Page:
Meir Dan-Cohen 786 Simon Tel: 642-7421 Email:

Meir Dan-Cohen
786 Simon
Tel: 642-7421
Email: [email protected]
Perhaps more than any other legal area, criminal law raises fundamental theoretical
issues that have occupied philosophers over the years. This is not surprising in light of
the obvious proximity between the enterprise of using state coercion to punish the guilty
on the one hand and central concerns of moral and political philosophy on the other. In
the course we'll bring to bear such philosophical perspectives on important aspects of
criminal law.
List of Topics
Utilitarian and Kantian perspectives
Justifications of punishment
Capital punishment
The harm principle and its limits
Protected values
Responsibility and mental states
Acts and omissions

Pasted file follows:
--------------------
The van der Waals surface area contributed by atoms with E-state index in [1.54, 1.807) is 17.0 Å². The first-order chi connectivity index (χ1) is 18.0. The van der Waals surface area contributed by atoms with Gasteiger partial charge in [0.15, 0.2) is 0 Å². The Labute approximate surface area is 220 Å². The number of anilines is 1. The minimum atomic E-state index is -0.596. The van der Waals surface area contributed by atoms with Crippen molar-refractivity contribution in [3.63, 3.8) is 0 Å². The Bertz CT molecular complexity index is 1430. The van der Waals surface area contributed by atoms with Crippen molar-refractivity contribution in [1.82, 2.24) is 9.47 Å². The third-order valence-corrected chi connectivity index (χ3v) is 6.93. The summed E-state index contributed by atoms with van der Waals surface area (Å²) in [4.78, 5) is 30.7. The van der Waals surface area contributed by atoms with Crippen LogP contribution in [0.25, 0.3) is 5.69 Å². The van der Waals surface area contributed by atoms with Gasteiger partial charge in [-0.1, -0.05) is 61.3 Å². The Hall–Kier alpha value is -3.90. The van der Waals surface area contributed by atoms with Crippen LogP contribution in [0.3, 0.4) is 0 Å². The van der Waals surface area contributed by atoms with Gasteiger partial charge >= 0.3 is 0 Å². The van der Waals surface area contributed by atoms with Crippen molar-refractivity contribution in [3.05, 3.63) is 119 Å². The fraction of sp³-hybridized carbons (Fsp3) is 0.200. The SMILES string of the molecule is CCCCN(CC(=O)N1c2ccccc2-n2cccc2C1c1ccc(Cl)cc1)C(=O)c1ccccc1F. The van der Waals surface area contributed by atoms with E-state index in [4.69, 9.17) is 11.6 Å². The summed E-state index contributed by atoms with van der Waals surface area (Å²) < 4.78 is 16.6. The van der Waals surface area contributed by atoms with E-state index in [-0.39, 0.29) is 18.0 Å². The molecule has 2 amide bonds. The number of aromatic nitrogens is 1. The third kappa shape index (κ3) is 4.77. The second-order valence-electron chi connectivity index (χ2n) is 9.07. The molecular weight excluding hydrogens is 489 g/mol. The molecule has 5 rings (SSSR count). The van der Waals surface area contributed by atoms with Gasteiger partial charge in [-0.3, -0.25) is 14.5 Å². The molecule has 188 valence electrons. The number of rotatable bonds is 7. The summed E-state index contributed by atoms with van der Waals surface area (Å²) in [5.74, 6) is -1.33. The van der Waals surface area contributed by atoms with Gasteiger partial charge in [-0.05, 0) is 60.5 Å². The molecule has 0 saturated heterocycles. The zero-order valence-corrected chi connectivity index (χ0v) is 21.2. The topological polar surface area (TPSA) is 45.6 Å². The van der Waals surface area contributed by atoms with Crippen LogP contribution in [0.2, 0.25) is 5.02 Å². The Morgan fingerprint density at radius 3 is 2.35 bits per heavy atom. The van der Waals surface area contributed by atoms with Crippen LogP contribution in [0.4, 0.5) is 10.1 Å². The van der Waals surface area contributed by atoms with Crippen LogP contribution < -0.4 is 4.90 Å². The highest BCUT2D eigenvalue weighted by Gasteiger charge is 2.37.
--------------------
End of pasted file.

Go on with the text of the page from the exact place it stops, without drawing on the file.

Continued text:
Justification and excuse
The principle of legality and the rule of law
The main text for this course is Leo Katz, Michael Moore, and Stephen Morse,
Foundations of Criminal Law (Oxford University Press, 1999). There is also a reader
with supplemental materials.
There will be an in-class midterm and a take-home final. In addition students may be
asked to prepare some short written reports in section.
Students will be expected to attend all the meetings of the class and their section and to
actively participate in the discussions.
Midterm 30%
Class and section participation 30%
Final 40%